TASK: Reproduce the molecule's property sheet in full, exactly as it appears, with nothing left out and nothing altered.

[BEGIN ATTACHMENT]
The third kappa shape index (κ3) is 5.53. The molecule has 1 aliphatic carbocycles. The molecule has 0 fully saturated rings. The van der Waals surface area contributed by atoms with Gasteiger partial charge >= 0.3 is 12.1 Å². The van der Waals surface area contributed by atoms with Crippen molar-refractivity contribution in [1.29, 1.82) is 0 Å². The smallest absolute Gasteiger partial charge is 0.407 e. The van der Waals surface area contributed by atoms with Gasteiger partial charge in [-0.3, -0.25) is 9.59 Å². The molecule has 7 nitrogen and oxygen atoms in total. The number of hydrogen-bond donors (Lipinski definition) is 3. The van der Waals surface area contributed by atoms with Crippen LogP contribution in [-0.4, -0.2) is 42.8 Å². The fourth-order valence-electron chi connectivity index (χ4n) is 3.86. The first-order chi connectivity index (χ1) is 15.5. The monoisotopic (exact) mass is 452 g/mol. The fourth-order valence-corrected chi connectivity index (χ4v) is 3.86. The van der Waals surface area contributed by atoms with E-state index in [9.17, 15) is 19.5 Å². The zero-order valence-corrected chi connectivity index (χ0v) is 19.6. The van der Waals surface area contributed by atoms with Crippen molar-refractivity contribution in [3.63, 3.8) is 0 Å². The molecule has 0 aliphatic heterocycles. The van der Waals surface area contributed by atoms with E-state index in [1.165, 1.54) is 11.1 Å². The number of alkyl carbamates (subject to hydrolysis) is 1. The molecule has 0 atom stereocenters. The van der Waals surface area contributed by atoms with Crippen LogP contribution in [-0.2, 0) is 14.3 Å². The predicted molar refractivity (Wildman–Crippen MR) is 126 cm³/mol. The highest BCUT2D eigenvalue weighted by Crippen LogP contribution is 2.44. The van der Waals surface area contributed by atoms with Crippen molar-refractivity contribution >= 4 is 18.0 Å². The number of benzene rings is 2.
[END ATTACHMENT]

The third kappa shape index (κ3) is 5.53. The molecule has 1 aliphatic carbocycles. The molecule has 0 fully saturated rings. The van der Waals surface area contributed by atoms with Gasteiger partial charge >= 0.3 is 12.1 Å². The van der Waals surface area contributed by atoms with Crippen molar-refractivity contribution in [1.29, 1.82) is 0 Å². The smallest absolute Gasteiger partial charge is 0.407 e. The van der Waals surface area contributed by atoms with Gasteiger partial charge in [-0.3, -0.25) is 9.59 Å². The molecule has 7 nitrogen and oxygen atoms in total. The number of hydrogen-bond donors (Lipinski definition) is 3. The van der Waals surface area contributed by atoms with Crippen LogP contribution in [-0.4, -0.2) is 42.8 Å². The fourth-order valence-electron chi connectivity index (χ4n) is 3.86. The first-order chi connectivity index (χ1) is 15.5. The monoisotopic (exact) mass is 452 g/mol. The fourth-order valence-corrected chi connectivity index (χ4v) is 3.86. The van der Waals surface area contributed by atoms with E-state index in [9.17, 15) is 19.5 Å². The zero-order valence-corrected chi connectivity index (χ0v) is 19.6. The van der Waals surface area contributed by atoms with Crippen molar-refractivity contribution in [3.63, 3.8) is 0 Å². The molecule has 0 aliphatic heterocycles. The van der Waals surface area contributed by atoms with E-state index in [1.165, 1.54) is 11.1 Å². The number of alkyl carbamates (subject to hydrolysis) is 1. The molecule has 0 atom stereocenters. The van der Waals surface area contributed by atoms with Crippen LogP contribution in [-0.2, 0) is 14.3 Å². The predicted molar refractivity (Wildman–Crippen MR) is 126 cm³/mol. The highest BCUT2D eigenvalue weighted by Crippen LogP contribution is 2.44. The van der Waals surface area contributed by atoms with Crippen molar-refractivity contribution >= 4 is 18.0 Å². The number of benzene rings is 2.